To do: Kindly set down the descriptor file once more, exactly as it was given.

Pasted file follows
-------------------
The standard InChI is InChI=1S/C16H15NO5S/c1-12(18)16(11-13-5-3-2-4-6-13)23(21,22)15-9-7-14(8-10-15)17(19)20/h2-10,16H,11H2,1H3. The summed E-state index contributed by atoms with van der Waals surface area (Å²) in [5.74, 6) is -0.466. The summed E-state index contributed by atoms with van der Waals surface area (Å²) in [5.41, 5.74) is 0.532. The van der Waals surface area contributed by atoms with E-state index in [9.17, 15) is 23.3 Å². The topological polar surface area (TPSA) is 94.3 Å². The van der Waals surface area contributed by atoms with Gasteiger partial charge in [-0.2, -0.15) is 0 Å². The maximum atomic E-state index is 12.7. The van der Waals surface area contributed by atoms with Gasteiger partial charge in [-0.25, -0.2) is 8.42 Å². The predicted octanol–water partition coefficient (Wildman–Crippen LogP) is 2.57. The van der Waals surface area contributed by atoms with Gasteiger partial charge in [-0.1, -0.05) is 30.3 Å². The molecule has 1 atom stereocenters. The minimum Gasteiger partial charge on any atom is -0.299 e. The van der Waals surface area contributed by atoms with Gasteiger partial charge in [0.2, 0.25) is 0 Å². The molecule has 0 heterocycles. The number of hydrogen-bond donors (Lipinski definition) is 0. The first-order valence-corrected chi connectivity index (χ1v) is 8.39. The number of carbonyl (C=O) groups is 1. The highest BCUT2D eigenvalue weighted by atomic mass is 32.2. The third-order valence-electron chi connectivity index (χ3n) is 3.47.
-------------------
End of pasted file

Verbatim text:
The standard InChI is InChI=1S/C16H15NO5S/c1-12(18)16(11-13-5-3-2-4-6-13)23(21,22)15-9-7-14(8-10-15)17(19)20/h2-10,16H,11H2,1H3. The summed E-state index contributed by atoms with van der Waals surface area (Å²) in [5.74, 6) is -0.466. The summed E-state index contributed by atoms with van der Waals surface area (Å²) in [5.41, 5.74) is 0.532. The van der Waals surface area contributed by atoms with E-state index in [9.17, 15) is 23.3 Å². The topological polar surface area (TPSA) is 94.3 Å². The van der Waals surface area contributed by atoms with Gasteiger partial charge in [-0.2, -0.15) is 0 Å². The maximum atomic E-state index is 12.7. The van der Waals surface area contributed by atoms with Gasteiger partial charge in [-0.25, -0.2) is 8.42 Å². The predicted octanol–water partition coefficient (Wildman–Crippen LogP) is 2.57. The van der Waals surface area contributed by atoms with Gasteiger partial charge in [-0.1, -0.05) is 30.3 Å². The molecule has 1 atom stereocenters. The minimum Gasteiger partial charge on any atom is -0.299 e. The van der Waals surface area contributed by atoms with Gasteiger partial charge in [0.2, 0.25) is 0 Å². The molecule has 0 heterocycles. The number of hydrogen-bond donors (Lipinski definition) is 0. The first-order valence-corrected chi connectivity index (χ1v) is 8.39. The number of carbonyl (C=O) groups is 1. The highest BCUT2D eigenvalue weighted by atomic mass is 32.2. The third-order valence-electron chi connectivity index (χ3n) is 3.47.